A heavily contaminated area within a 10-kilometer radius of the Chernobyl nuclear power plant in Ukraine will be used to store nuclear waste materials, the chief of a state agency managing the wider exclusion zone said in an interview.
"People cannot live in the land seriously contaminated for another 500 years, so we are planning to make it into an industrial complex," said Vitalii Petruk, the head of the State Agency of Ukraine on Exclusion Zone Management. The zone is 30-km radius from the site of the 1986 nuclear accident — the world's worst nuclear disaster.
"We are thinking of making land that is less contaminated a buffer zone to protect a residential area from radioactive materials," he said.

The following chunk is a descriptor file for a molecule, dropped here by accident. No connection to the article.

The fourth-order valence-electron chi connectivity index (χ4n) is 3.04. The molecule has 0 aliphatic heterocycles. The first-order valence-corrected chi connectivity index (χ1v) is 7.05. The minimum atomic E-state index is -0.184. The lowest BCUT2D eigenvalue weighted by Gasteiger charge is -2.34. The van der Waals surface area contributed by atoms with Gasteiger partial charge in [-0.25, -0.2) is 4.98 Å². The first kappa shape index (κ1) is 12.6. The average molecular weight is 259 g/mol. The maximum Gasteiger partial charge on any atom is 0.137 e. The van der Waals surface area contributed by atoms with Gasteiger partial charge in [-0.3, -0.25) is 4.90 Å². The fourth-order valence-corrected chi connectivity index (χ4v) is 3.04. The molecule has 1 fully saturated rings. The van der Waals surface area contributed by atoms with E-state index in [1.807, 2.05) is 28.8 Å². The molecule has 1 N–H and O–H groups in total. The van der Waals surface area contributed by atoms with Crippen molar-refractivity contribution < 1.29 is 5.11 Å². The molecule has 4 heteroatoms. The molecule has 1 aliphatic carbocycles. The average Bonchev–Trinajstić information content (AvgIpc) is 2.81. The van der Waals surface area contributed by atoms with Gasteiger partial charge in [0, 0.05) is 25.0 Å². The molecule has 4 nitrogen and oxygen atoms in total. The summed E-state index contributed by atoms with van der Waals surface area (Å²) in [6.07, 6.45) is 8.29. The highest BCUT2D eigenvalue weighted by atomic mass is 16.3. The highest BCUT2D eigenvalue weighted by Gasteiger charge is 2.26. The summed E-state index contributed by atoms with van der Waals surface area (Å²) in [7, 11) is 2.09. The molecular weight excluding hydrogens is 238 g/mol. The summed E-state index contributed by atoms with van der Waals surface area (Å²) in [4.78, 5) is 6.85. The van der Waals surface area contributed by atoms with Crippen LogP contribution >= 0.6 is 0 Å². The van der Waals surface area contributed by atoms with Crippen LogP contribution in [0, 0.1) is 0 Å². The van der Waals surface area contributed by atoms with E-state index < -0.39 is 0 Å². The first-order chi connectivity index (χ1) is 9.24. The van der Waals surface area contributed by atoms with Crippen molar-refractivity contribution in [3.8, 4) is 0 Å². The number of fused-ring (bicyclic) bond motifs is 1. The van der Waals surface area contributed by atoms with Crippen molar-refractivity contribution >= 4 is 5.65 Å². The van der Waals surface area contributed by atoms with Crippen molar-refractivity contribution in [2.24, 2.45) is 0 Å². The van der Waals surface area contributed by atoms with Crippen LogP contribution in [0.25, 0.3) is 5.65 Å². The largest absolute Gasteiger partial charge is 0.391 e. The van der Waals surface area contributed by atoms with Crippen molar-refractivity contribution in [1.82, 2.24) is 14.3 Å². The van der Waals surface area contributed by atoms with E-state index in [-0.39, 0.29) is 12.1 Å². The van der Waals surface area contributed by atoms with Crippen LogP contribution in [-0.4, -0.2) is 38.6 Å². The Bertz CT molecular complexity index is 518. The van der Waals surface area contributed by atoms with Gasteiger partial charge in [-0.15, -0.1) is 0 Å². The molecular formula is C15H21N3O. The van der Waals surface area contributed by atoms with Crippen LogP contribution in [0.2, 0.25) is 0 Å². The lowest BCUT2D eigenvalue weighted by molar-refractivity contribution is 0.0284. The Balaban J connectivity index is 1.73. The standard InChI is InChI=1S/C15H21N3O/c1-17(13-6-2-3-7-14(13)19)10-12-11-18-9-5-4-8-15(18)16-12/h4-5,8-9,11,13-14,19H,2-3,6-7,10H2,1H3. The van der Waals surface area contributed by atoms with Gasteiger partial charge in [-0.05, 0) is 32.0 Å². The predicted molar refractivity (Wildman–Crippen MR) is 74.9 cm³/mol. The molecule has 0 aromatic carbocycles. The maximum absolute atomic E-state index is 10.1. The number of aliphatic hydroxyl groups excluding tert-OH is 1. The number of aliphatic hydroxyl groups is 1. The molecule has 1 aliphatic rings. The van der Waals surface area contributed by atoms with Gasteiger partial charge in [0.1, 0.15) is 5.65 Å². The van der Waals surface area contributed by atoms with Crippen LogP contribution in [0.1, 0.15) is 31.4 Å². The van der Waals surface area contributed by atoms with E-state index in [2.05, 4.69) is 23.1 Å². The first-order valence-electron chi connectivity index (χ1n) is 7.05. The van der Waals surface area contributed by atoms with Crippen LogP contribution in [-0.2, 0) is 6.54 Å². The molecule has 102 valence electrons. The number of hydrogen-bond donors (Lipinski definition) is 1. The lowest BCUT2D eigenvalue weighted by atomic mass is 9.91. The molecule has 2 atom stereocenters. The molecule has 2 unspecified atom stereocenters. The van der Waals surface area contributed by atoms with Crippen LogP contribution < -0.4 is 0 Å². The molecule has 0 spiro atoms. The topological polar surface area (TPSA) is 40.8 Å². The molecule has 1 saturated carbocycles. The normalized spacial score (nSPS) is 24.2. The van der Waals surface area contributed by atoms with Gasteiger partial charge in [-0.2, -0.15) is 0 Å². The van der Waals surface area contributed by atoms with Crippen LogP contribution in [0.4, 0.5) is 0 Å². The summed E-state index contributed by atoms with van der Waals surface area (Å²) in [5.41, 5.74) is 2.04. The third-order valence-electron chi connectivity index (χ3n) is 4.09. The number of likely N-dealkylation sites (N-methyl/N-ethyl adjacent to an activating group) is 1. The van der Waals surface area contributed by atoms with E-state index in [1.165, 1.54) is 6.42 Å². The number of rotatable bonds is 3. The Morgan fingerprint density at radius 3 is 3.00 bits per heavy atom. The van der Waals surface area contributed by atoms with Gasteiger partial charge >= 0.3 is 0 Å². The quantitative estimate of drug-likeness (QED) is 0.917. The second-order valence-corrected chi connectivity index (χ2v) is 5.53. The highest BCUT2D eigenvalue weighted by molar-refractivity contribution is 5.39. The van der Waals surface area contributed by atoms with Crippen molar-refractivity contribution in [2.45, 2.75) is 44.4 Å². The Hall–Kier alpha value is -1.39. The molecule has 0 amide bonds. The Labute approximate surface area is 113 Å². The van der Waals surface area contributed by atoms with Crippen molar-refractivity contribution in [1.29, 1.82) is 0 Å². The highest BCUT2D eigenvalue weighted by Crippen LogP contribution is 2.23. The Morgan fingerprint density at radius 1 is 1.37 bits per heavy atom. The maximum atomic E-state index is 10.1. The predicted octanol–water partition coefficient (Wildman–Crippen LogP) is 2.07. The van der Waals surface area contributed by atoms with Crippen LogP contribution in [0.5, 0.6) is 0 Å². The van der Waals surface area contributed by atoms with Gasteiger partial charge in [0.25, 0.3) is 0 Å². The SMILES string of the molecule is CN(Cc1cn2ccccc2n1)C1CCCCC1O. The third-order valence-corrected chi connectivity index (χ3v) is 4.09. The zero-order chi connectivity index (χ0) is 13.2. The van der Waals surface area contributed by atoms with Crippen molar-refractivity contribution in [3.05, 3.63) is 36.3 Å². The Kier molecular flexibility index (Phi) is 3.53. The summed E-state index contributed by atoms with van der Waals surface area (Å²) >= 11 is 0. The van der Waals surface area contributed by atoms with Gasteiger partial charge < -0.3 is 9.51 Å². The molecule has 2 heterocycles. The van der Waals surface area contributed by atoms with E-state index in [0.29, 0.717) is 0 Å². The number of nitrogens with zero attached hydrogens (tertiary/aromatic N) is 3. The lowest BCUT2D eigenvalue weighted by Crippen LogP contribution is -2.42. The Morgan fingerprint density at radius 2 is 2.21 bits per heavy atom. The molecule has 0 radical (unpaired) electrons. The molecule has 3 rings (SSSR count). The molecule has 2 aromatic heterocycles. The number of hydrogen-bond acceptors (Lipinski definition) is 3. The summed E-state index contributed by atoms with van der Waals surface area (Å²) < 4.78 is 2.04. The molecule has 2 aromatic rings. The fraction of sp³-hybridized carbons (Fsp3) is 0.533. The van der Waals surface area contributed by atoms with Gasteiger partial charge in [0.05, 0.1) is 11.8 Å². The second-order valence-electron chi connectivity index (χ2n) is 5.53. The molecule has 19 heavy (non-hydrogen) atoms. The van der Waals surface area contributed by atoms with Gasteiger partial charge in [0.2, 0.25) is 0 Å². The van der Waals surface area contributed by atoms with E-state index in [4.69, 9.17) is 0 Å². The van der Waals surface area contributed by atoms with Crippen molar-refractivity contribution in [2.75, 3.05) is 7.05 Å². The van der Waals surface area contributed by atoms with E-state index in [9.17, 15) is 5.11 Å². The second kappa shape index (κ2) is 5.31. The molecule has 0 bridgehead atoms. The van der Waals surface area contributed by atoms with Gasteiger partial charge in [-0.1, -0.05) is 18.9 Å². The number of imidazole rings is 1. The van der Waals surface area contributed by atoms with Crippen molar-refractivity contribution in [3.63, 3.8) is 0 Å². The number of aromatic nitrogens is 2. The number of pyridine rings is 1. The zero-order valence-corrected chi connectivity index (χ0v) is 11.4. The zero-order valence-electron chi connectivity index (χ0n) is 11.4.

Petruk said the agency does not plan to narrow down the exclusion zone because there is no privately owned land within the area and few people are wishing to return, unlike Fukushima, home to the 2011 nuclear disaster in Japan.
The complex will be used to store and process nuclear waste including spent nuclear fuel sent from power plants in Ukraine, he said.
"We are considering building a facility for alternative energy such as solar panels" so as to utilize the remaining electricity infrastructure including power grids for the Chernobyl nuclear power plant there, he added.
Petruk said the agency also wants to invite foreign companies to the complex. "We will ensure the maximum safety" to help their activities in the complex, he said.
As for the future dismantlement of the Chernobyl plant, Petruk said his country has been in talks with France for some two years about possible cooperation and it also wants to consider talks with Japan.